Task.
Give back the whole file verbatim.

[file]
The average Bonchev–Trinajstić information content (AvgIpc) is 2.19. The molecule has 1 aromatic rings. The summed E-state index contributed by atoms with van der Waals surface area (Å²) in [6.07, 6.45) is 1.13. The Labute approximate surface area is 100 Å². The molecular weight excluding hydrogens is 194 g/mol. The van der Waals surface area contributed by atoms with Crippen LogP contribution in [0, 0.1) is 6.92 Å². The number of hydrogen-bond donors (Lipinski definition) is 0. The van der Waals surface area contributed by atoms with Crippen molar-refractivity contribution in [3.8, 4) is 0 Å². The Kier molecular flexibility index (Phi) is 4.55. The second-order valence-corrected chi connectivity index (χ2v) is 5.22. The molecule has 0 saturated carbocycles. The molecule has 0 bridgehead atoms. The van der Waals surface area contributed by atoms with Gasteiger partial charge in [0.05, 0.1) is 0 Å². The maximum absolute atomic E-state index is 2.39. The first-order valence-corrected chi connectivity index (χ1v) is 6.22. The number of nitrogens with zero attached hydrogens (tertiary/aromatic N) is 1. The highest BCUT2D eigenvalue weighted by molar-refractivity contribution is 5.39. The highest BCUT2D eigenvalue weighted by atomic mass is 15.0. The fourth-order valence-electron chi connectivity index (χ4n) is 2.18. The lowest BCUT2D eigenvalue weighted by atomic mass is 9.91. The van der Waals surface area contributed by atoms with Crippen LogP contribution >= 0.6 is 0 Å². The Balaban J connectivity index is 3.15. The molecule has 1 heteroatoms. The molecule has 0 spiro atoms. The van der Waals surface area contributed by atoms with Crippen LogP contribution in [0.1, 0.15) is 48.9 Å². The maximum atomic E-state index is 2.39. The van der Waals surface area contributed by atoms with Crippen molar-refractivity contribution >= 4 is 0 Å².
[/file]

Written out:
The average Bonchev–Trinajstić information content (AvgIpc) is 2.19. The molecule has 1 aromatic rings. The summed E-state index contributed by atoms with van der Waals surface area (Å²) in [6.07, 6.45) is 1.13. The Labute approximate surface area is 100 Å². The molecular weight excluding hydrogens is 194 g/mol. The van der Waals surface area contributed by atoms with Crippen LogP contribution in [0, 0.1) is 6.92 Å². The number of hydrogen-bond donors (Lipinski definition) is 0. The van der Waals surface area contributed by atoms with Crippen molar-refractivity contribution in [3.8, 4) is 0 Å². The Kier molecular flexibility index (Phi) is 4.55. The second-order valence-corrected chi connectivity index (χ2v) is 5.22. The molecule has 0 saturated carbocycles. The molecule has 0 bridgehead atoms. The van der Waals surface area contributed by atoms with Gasteiger partial charge in [0.05, 0.1) is 0 Å². The maximum absolute atomic E-state index is 2.39. The first-order valence-corrected chi connectivity index (χ1v) is 6.22. The number of nitrogens with zero attached hydrogens (tertiary/aromatic N) is 1. The highest BCUT2D eigenvalue weighted by molar-refractivity contribution is 5.39. The highest BCUT2D eigenvalue weighted by atomic mass is 15.0. The fourth-order valence-electron chi connectivity index (χ4n) is 2.18. The lowest BCUT2D eigenvalue weighted by atomic mass is 9.91. The van der Waals surface area contributed by atoms with Crippen LogP contribution >= 0.6 is 0 Å². The Balaban J connectivity index is 3.15. The molecule has 1 heteroatoms. The molecule has 0 spiro atoms. The van der Waals surface area contributed by atoms with Crippen LogP contribution in [0.1, 0.15) is 48.9 Å². The maximum atomic E-state index is 2.39. The van der Waals surface area contributed by atoms with Crippen molar-refractivity contribution >= 4 is 0 Å².